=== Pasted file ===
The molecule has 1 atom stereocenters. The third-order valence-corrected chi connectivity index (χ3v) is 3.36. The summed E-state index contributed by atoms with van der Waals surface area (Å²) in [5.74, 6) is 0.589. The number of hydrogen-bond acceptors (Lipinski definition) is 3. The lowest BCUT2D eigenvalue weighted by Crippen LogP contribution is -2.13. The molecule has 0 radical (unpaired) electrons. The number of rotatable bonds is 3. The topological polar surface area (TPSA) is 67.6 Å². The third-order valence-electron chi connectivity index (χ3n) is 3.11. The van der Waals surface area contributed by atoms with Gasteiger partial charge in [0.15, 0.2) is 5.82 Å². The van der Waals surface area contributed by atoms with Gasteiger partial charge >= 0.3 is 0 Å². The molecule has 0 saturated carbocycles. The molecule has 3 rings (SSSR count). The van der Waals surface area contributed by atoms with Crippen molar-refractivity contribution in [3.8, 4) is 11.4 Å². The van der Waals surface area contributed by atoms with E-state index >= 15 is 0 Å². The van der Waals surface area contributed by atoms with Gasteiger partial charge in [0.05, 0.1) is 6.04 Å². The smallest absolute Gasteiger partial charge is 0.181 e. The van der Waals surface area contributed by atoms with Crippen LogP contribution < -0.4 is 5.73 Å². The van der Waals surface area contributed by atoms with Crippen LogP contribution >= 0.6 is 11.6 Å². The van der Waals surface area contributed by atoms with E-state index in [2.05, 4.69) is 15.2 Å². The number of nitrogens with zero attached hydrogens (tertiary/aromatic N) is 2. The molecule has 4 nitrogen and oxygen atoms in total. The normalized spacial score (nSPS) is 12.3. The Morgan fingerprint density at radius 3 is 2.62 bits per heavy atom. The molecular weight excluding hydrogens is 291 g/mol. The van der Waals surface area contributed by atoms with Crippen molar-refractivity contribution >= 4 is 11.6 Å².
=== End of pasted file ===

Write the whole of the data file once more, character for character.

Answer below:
The molecule has 1 atom stereocenters. The third-order valence-corrected chi connectivity index (χ3v) is 3.36. The summed E-state index contributed by atoms with van der Waals surface area (Å²) in [5.74, 6) is 0.589. The number of hydrogen-bond acceptors (Lipinski definition) is 3. The lowest BCUT2D eigenvalue weighted by Crippen LogP contribution is -2.13. The molecule has 0 radical (unpaired) electrons. The number of rotatable bonds is 3. The topological polar surface area (TPSA) is 67.6 Å². The third-order valence-electron chi connectivity index (χ3n) is 3.11. The van der Waals surface area contributed by atoms with Gasteiger partial charge in [0.15, 0.2) is 5.82 Å². The van der Waals surface area contributed by atoms with Gasteiger partial charge >= 0.3 is 0 Å². The molecule has 0 saturated carbocycles. The molecule has 3 rings (SSSR count). The van der Waals surface area contributed by atoms with Crippen molar-refractivity contribution in [3.8, 4) is 11.4 Å². The van der Waals surface area contributed by atoms with E-state index >= 15 is 0 Å². The van der Waals surface area contributed by atoms with Gasteiger partial charge in [0.05, 0.1) is 6.04 Å². The smallest absolute Gasteiger partial charge is 0.181 e. The van der Waals surface area contributed by atoms with Crippen LogP contribution < -0.4 is 5.73 Å². The van der Waals surface area contributed by atoms with Crippen LogP contribution >= 0.6 is 11.6 Å². The van der Waals surface area contributed by atoms with E-state index in [2.05, 4.69) is 15.2 Å². The number of nitrogens with zero attached hydrogens (tertiary/aromatic N) is 2. The molecule has 4 nitrogen and oxygen atoms in total. The normalized spacial score (nSPS) is 12.3. The Morgan fingerprint density at radius 3 is 2.62 bits per heavy atom. The molecular weight excluding hydrogens is 291 g/mol. The van der Waals surface area contributed by atoms with Crippen molar-refractivity contribution >= 4 is 11.6 Å².